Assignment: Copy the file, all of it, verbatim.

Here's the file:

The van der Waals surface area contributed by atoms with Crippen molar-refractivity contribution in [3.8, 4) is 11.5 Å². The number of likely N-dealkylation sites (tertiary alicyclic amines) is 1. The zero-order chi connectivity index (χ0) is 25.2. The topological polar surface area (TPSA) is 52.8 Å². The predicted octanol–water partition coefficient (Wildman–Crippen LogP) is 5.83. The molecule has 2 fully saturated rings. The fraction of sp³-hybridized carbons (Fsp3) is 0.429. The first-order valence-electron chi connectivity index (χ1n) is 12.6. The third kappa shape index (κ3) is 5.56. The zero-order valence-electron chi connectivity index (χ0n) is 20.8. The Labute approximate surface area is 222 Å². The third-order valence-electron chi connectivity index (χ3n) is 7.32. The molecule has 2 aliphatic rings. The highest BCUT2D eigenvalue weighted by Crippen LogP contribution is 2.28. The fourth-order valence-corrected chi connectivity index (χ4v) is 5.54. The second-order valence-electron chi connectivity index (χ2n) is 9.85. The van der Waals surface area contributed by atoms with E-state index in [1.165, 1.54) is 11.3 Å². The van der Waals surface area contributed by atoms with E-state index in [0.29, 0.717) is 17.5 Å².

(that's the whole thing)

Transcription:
The van der Waals surface area contributed by atoms with Crippen molar-refractivity contribution in [3.8, 4) is 11.5 Å². The number of likely N-dealkylation sites (tertiary alicyclic amines) is 1. The zero-order chi connectivity index (χ0) is 25.2. The topological polar surface area (TPSA) is 52.8 Å². The predicted octanol–water partition coefficient (Wildman–Crippen LogP) is 5.83. The molecule has 2 fully saturated rings. The fraction of sp³-hybridized carbons (Fsp3) is 0.429. The first-order valence-electron chi connectivity index (χ1n) is 12.6. The third kappa shape index (κ3) is 5.56. The zero-order valence-electron chi connectivity index (χ0n) is 20.8. The Labute approximate surface area is 222 Å². The third-order valence-electron chi connectivity index (χ3n) is 7.32. The molecule has 2 aliphatic rings. The highest BCUT2D eigenvalue weighted by Crippen LogP contribution is 2.28. The fourth-order valence-corrected chi connectivity index (χ4v) is 5.54. The second-order valence-electron chi connectivity index (χ2n) is 9.85. The van der Waals surface area contributed by atoms with E-state index in [1.165, 1.54) is 11.3 Å². The van der Waals surface area contributed by atoms with E-state index in [0.29, 0.717) is 17.5 Å².